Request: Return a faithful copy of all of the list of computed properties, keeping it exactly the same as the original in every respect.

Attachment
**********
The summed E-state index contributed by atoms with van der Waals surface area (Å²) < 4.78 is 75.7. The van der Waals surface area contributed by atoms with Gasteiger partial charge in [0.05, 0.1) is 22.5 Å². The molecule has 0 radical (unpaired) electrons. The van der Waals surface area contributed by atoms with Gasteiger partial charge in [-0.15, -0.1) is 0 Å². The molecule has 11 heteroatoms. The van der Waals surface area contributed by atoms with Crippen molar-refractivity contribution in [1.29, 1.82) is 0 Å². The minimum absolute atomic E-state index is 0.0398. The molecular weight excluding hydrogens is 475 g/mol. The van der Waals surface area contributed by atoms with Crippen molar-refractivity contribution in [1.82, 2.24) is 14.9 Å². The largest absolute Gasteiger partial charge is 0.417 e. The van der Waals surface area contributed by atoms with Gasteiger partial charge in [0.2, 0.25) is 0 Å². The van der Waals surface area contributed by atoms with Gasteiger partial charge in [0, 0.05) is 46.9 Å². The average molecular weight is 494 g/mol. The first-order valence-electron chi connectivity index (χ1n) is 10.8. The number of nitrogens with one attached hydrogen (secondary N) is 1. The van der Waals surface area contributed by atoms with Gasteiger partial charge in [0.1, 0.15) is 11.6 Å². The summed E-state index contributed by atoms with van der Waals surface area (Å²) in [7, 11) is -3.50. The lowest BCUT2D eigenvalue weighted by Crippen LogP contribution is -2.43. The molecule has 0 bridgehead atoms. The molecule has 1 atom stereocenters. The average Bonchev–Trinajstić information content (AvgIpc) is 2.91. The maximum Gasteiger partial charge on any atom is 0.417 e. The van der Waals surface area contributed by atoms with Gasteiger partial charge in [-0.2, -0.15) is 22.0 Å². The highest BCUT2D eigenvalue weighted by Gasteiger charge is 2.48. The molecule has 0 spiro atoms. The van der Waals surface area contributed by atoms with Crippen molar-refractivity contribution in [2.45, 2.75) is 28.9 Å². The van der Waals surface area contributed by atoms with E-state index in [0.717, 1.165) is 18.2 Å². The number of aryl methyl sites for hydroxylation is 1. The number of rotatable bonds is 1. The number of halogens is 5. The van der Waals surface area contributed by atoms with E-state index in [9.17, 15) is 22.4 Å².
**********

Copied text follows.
The summed E-state index contributed by atoms with van der Waals surface area (Å²) < 4.78 is 75.7. The van der Waals surface area contributed by atoms with Gasteiger partial charge in [0.05, 0.1) is 22.5 Å². The molecule has 0 radical (unpaired) electrons. The van der Waals surface area contributed by atoms with Gasteiger partial charge in [-0.15, -0.1) is 0 Å². The molecule has 11 heteroatoms. The van der Waals surface area contributed by atoms with Crippen molar-refractivity contribution in [1.29, 1.82) is 0 Å². The minimum absolute atomic E-state index is 0.0398. The molecular weight excluding hydrogens is 475 g/mol. The van der Waals surface area contributed by atoms with Crippen molar-refractivity contribution in [1.82, 2.24) is 14.9 Å². The largest absolute Gasteiger partial charge is 0.417 e. The van der Waals surface area contributed by atoms with Gasteiger partial charge in [0.2, 0.25) is 0 Å². The van der Waals surface area contributed by atoms with Gasteiger partial charge in [0, 0.05) is 46.9 Å². The average molecular weight is 494 g/mol. The first-order valence-electron chi connectivity index (χ1n) is 10.8. The number of nitrogens with one attached hydrogen (secondary N) is 1. The van der Waals surface area contributed by atoms with Gasteiger partial charge in [0.1, 0.15) is 11.6 Å². The summed E-state index contributed by atoms with van der Waals surface area (Å²) in [7, 11) is -3.50. The lowest BCUT2D eigenvalue weighted by Crippen LogP contribution is -2.43. The molecule has 0 bridgehead atoms. The molecule has 1 atom stereocenters. The average Bonchev–Trinajstić information content (AvgIpc) is 2.91. The maximum Gasteiger partial charge on any atom is 0.417 e. The van der Waals surface area contributed by atoms with Gasteiger partial charge in [-0.2, -0.15) is 22.0 Å². The highest BCUT2D eigenvalue weighted by Gasteiger charge is 2.48. The molecule has 0 spiro atoms. The van der Waals surface area contributed by atoms with Crippen molar-refractivity contribution in [2.45, 2.75) is 28.9 Å². The van der Waals surface area contributed by atoms with E-state index in [0.717, 1.165) is 18.2 Å². The number of aryl methyl sites for hydroxylation is 1. The number of rotatable bonds is 1. The number of halogens is 5. The van der Waals surface area contributed by atoms with E-state index in [9.17, 15) is 22.4 Å².